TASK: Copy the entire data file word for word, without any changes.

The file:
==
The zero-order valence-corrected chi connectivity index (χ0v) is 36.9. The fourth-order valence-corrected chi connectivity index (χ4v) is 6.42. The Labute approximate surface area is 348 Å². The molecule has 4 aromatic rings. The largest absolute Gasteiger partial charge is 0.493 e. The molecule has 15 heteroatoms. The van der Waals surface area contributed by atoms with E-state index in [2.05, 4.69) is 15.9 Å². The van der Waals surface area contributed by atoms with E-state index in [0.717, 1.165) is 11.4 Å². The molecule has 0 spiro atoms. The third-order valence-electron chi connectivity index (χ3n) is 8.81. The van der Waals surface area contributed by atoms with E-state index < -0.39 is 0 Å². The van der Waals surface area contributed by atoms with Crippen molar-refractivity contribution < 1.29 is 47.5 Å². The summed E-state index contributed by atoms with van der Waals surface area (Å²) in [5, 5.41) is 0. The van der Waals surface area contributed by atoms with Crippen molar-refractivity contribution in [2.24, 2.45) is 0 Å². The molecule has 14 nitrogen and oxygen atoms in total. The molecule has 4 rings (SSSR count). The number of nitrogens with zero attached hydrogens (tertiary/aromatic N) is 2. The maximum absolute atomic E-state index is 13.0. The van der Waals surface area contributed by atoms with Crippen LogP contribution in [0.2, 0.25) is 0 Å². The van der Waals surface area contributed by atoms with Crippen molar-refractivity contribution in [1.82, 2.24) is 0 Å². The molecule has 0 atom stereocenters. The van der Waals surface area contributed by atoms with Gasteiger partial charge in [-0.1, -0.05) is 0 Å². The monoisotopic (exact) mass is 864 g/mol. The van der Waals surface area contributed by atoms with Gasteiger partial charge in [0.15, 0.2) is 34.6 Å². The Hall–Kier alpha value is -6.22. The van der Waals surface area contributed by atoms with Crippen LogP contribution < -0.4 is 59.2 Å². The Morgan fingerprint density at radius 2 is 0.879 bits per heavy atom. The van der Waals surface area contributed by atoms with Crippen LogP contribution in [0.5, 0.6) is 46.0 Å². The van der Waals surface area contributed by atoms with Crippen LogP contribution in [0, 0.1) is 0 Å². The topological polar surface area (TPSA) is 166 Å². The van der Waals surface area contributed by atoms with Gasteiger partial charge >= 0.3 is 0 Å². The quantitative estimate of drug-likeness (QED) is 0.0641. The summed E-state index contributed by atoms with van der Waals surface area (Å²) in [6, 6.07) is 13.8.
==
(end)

The zero-order valence-corrected chi connectivity index (χ0v) is 36.9. The fourth-order valence-corrected chi connectivity index (χ4v) is 6.42. The Labute approximate surface area is 348 Å². The molecule has 4 aromatic rings. The largest absolute Gasteiger partial charge is 0.493 e. The molecule has 15 heteroatoms. The van der Waals surface area contributed by atoms with E-state index in [2.05, 4.69) is 15.9 Å². The van der Waals surface area contributed by atoms with E-state index in [0.717, 1.165) is 11.4 Å². The molecule has 0 spiro atoms. The third-order valence-electron chi connectivity index (χ3n) is 8.81. The van der Waals surface area contributed by atoms with E-state index < -0.39 is 0 Å². The van der Waals surface area contributed by atoms with Crippen molar-refractivity contribution < 1.29 is 47.5 Å². The summed E-state index contributed by atoms with van der Waals surface area (Å²) in [5, 5.41) is 0. The van der Waals surface area contributed by atoms with Crippen molar-refractivity contribution in [2.24, 2.45) is 0 Å². The molecule has 14 nitrogen and oxygen atoms in total. The molecule has 4 rings (SSSR count). The number of nitrogens with zero attached hydrogens (tertiary/aromatic N) is 2. The maximum absolute atomic E-state index is 13.0. The van der Waals surface area contributed by atoms with Crippen LogP contribution in [0.2, 0.25) is 0 Å². The van der Waals surface area contributed by atoms with Crippen molar-refractivity contribution in [1.82, 2.24) is 0 Å². The molecule has 0 atom stereocenters. The van der Waals surface area contributed by atoms with Gasteiger partial charge in [-0.1, -0.05) is 0 Å². The monoisotopic (exact) mass is 864 g/mol. The van der Waals surface area contributed by atoms with Gasteiger partial charge in [0.15, 0.2) is 34.6 Å². The Hall–Kier alpha value is -6.22. The van der Waals surface area contributed by atoms with Crippen LogP contribution < -0.4 is 59.2 Å². The Morgan fingerprint density at radius 2 is 0.879 bits per heavy atom. The van der Waals surface area contributed by atoms with Crippen LogP contribution in [0.5, 0.6) is 46.0 Å². The van der Waals surface area contributed by atoms with Crippen LogP contribution in [0, 0.1) is 0 Å². The topological polar surface area (TPSA) is 166 Å². The van der Waals surface area contributed by atoms with Gasteiger partial charge >= 0.3 is 0 Å². The quantitative estimate of drug-likeness (QED) is 0.0641. The summed E-state index contributed by atoms with van der Waals surface area (Å²) in [6, 6.07) is 13.8.